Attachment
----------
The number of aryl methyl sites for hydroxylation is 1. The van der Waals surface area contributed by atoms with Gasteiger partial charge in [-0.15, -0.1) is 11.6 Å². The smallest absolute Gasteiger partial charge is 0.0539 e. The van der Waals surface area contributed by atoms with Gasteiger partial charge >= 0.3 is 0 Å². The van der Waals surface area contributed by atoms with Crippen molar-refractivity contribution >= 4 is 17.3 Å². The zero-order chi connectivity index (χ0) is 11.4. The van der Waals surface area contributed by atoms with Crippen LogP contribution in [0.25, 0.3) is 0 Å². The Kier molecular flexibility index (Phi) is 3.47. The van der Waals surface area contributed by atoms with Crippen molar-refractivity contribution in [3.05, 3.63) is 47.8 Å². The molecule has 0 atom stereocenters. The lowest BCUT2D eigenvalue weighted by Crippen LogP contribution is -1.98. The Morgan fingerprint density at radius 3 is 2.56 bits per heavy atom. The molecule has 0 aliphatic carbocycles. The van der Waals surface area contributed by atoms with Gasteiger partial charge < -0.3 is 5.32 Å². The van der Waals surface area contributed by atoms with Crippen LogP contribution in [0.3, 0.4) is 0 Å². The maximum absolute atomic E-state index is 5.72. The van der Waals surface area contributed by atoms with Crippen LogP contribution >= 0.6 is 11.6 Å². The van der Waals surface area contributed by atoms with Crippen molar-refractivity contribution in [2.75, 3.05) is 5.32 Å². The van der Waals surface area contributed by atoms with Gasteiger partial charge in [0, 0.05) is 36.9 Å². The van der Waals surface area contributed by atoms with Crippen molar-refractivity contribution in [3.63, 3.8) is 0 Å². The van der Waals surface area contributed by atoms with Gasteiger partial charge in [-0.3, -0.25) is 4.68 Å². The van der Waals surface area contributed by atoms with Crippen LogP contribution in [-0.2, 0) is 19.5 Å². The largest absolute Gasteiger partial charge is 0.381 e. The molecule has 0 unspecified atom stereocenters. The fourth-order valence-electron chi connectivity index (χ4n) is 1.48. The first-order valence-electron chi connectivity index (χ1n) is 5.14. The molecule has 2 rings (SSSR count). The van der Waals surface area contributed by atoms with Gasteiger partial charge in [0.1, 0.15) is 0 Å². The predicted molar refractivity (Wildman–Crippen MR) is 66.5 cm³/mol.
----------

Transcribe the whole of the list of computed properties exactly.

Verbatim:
The number of aryl methyl sites for hydroxylation is 1. The van der Waals surface area contributed by atoms with Gasteiger partial charge in [-0.15, -0.1) is 11.6 Å². The smallest absolute Gasteiger partial charge is 0.0539 e. The van der Waals surface area contributed by atoms with Gasteiger partial charge >= 0.3 is 0 Å². The van der Waals surface area contributed by atoms with Crippen molar-refractivity contribution >= 4 is 17.3 Å². The zero-order chi connectivity index (χ0) is 11.4. The van der Waals surface area contributed by atoms with Crippen LogP contribution in [0.25, 0.3) is 0 Å². The Kier molecular flexibility index (Phi) is 3.47. The van der Waals surface area contributed by atoms with Crippen molar-refractivity contribution in [3.05, 3.63) is 47.8 Å². The molecule has 0 atom stereocenters. The lowest BCUT2D eigenvalue weighted by Crippen LogP contribution is -1.98. The Morgan fingerprint density at radius 3 is 2.56 bits per heavy atom. The molecule has 0 aliphatic carbocycles. The van der Waals surface area contributed by atoms with Gasteiger partial charge < -0.3 is 5.32 Å². The van der Waals surface area contributed by atoms with Crippen LogP contribution in [0.3, 0.4) is 0 Å². The maximum absolute atomic E-state index is 5.72. The van der Waals surface area contributed by atoms with Crippen LogP contribution >= 0.6 is 11.6 Å². The van der Waals surface area contributed by atoms with Crippen molar-refractivity contribution in [2.75, 3.05) is 5.32 Å². The van der Waals surface area contributed by atoms with Gasteiger partial charge in [0, 0.05) is 36.9 Å². The van der Waals surface area contributed by atoms with Crippen molar-refractivity contribution in [3.63, 3.8) is 0 Å². The van der Waals surface area contributed by atoms with Gasteiger partial charge in [-0.3, -0.25) is 4.68 Å². The van der Waals surface area contributed by atoms with Crippen LogP contribution in [-0.2, 0) is 19.5 Å². The largest absolute Gasteiger partial charge is 0.381 e. The molecule has 0 unspecified atom stereocenters. The fourth-order valence-electron chi connectivity index (χ4n) is 1.48. The first-order valence-electron chi connectivity index (χ1n) is 5.14. The molecule has 2 rings (SSSR count). The van der Waals surface area contributed by atoms with Gasteiger partial charge in [0.1, 0.15) is 0 Å². The predicted molar refractivity (Wildman–Crippen MR) is 66.5 cm³/mol.